Tuesday, March 26, 2019

πŸ“– #10/2019 ~ Spring Migration

It’s an exciting time of year as the days gradually begin to get longer and our summer visitors start to arrive home. I find myself spending endless hours visually searching every bush and tree at Brandon Marsh and in particular listening for the first signs of new arrivals. Thus far this year I’ve managed a very early singing Blackcap in February, my first ever February Sand Martin on the last day of the month, followed by my first Swallow of the year on the morning of March 19th.

Redshank ~ Up to four on East Marsh over the past few weeks
Chiffchaffs now well established
Chiffchaffs began singing a few weeks ago and are now well established with counts into double figures currently at Brandon. Both Oystercatcher and Redshank are now resident and on the morning of March 20th, I inadvertently flushed a Green Sandpiper from the River Pool Hide.

Blackcaps beginning to trickle through
A very early Greenshank was on site for just one day on Saturday, March 23rd, unfortunately, it was the only morning over the past fortnight I didn't visit! After a lone Little-ringed Plover arrived on March 9th numbers have built up and there was four on-site yesterday. Over the weekend a small arrival of Blackcaps with at least two singing during my visit.

Redwings soon heading north
On reverse migration, yesterdays visit produced an amazing three Jack Snipe on Teal Pool and the long staying Whooper Swans were still here Sunday morning but departed very early. Flocks of Fieldfare and Redwing in various denominations have been moving through and there are still a few Lesser Redpolls and Siskins to be found.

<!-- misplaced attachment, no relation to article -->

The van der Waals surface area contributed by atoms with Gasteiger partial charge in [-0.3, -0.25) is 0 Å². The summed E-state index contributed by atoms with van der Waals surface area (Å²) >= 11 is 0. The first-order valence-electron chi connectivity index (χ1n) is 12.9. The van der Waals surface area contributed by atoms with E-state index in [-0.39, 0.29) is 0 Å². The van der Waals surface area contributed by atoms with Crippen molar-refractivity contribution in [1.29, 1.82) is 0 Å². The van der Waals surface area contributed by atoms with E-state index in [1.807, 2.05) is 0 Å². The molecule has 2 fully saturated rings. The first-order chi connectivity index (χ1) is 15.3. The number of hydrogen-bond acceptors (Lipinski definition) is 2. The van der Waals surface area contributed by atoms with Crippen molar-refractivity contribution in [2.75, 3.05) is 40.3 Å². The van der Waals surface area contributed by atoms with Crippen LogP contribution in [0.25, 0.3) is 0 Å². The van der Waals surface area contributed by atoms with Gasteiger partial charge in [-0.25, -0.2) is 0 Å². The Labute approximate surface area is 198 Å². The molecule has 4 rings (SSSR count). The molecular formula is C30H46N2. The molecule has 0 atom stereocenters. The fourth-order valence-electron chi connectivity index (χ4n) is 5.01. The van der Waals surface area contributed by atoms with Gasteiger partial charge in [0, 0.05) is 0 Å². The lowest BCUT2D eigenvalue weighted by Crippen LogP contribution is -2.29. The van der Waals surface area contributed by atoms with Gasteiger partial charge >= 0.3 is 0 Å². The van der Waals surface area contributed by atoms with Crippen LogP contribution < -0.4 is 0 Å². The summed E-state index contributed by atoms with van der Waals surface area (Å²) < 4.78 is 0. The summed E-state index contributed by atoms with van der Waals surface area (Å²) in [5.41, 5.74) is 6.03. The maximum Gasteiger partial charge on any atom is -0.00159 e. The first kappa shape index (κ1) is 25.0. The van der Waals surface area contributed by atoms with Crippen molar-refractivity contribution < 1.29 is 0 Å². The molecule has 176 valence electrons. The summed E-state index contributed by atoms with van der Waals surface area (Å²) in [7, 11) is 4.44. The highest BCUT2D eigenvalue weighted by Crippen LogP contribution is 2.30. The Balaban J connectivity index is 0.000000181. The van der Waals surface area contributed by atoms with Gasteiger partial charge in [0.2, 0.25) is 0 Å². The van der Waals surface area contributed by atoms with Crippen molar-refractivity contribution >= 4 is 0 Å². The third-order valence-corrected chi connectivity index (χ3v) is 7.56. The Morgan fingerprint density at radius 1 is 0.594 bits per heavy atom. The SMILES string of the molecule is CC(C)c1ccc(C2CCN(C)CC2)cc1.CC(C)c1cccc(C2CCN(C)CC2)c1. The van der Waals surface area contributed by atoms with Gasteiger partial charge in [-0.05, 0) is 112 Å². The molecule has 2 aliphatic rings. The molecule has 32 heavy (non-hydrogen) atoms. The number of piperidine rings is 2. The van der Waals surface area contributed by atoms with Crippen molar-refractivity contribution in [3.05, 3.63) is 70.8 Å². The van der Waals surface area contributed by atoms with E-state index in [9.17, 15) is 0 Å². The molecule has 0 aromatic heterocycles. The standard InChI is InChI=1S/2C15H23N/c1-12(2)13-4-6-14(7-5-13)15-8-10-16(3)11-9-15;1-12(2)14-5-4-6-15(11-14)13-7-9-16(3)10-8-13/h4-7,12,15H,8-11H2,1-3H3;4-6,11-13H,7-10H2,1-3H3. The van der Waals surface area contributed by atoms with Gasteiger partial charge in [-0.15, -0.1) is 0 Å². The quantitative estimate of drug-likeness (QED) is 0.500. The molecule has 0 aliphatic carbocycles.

Green Sandpiper finally decided to show on Teal Pool
After a frosty start this morning and clear skies overnight things looked pretty good for more arrivals and I was very hopeful that I'd record my first Willow Warbler of the year but sadly not! In fact, it was the quietest the woods had been in recent weeks. Having walked New Hare Covert with Jim Rushforth, best here three Redwings and two Blackcap we arrived in Wright Hide to find just a single Whooper Swan on East Marsh Pool. I had the distinct impression the bird was somewhat agitated, constantly calling and then heading off pretty smartish. Was this a single visitor or one of the pair that has resided with us for the best part of the winter? The mystery was solved a little later in the East Marsh Hide when Martin Durkin informed us that both birds had been in and out very early on and seemed to have got separated.

The best of the rest for today included: Willow Tit, (4) Sand Martin, Swallow, (4) Little-ringed Plover, (2) Redshank, (2) Oystercatcher, (3) Shelduck, (14) Common Snipe, Green Sandpiper but no sign of any of yesterdays Jack Snipe.